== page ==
No, I won’t enter into the academic controversy on the extent to which the various other books were heavily edited (if not written) by her daughter Rose, who had impressive literary and other careers – but the fact remains: these are basically unrevised, unedited sketches that never got the final touches that make the other books so memorable this day today.

Am I being petty? I hope not. But there are several scenes here that cry for the deep, lively presentation we find in the other books – like the time a group of Indians comes to the house when Laura is alone; or the episode – mentioned almost in passing – when the Boast family (whom we know from before) hesitatingly suggest that they could take care of Rosa, since they can’t have children themselves, whereas Laura and Almanzo can have others….

Not all posthumously discovered manuscripts have to be published. Sometime it is a better tribute to the memory of the author to let them rest in peace in their cupboards.
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on 15 March 2014
A very adult looking book arrived with a completely different cover than the one advertised. My daughter has been collecting all the Laura Ingalls books and absolutely loves them but was very disappointed with the look of this book. It would have been great if the one I got had looked like the one I supposedly bought, as although the price was amazing and it arrived fairly quickly, I will have to purchase another one anyway...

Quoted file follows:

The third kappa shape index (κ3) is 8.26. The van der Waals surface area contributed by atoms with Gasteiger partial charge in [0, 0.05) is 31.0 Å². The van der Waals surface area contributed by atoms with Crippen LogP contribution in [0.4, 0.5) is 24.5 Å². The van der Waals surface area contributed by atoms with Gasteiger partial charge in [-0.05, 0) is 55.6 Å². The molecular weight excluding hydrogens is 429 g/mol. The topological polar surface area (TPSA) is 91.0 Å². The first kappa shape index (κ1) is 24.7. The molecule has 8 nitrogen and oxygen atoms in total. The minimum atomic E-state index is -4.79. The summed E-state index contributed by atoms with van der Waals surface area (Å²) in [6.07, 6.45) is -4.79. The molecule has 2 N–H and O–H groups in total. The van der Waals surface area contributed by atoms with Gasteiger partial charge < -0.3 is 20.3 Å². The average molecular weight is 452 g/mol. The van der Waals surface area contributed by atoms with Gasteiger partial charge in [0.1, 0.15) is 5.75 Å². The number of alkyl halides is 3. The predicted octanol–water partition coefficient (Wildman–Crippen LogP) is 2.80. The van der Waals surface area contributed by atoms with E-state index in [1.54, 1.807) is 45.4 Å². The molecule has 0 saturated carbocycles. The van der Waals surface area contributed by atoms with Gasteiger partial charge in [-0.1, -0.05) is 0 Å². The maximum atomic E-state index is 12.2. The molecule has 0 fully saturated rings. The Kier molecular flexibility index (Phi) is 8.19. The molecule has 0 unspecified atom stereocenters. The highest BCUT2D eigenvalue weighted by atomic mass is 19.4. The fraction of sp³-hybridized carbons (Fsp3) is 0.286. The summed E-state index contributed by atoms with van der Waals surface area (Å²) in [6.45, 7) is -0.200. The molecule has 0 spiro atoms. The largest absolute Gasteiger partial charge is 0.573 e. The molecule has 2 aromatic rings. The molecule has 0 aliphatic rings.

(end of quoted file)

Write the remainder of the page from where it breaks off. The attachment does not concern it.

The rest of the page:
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on 20 November 2012
Bought the Little House series as a reminder because I remembered reading some of the books as a child and wanted to read them in order. Story was as I remembered and although written in a simplistic style actually stood up well to modern books. I enjoyed revisiting the stories, recommended if you read the stories as a child and wanted to refresh your memory or if you wanted to share them with a child. I don't know if they are available on Kindle but it would be nice if they were as they perhaps would reach a new larger audience. There are elements of the stories that I recognised from the TV series but I don't think the TV series is faithful to the story more perhaps inspired by it. I did find the real life story of the family quite sad in parts when I looked up further information as I was reading the stories.
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on 5 August 2015
This book was in a much better condition that I had anticipates. I already had all the other books in the series and this one was not a disappointment. The style is slightly different to the other books, and its not quite as polished but still a good read.
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on 15 February 2014
Have bought these series of books as I love the TV series, and they have been a fantastic read - a real insight to the way these people lived and the hardships they endured in the late 19th century..great reading for young and old alike.
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on 29 June 2013
Possibly my least favourite of the series but should be included to make the set complete. Relatively short book and tells of a particularly tough few years when Laura was first married. A few happier interludes lightens it a bit!
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on 11 April 2009
very good read nice to find out how laura gets on with her life as amarried woman will treasure these for my girls to read when they are older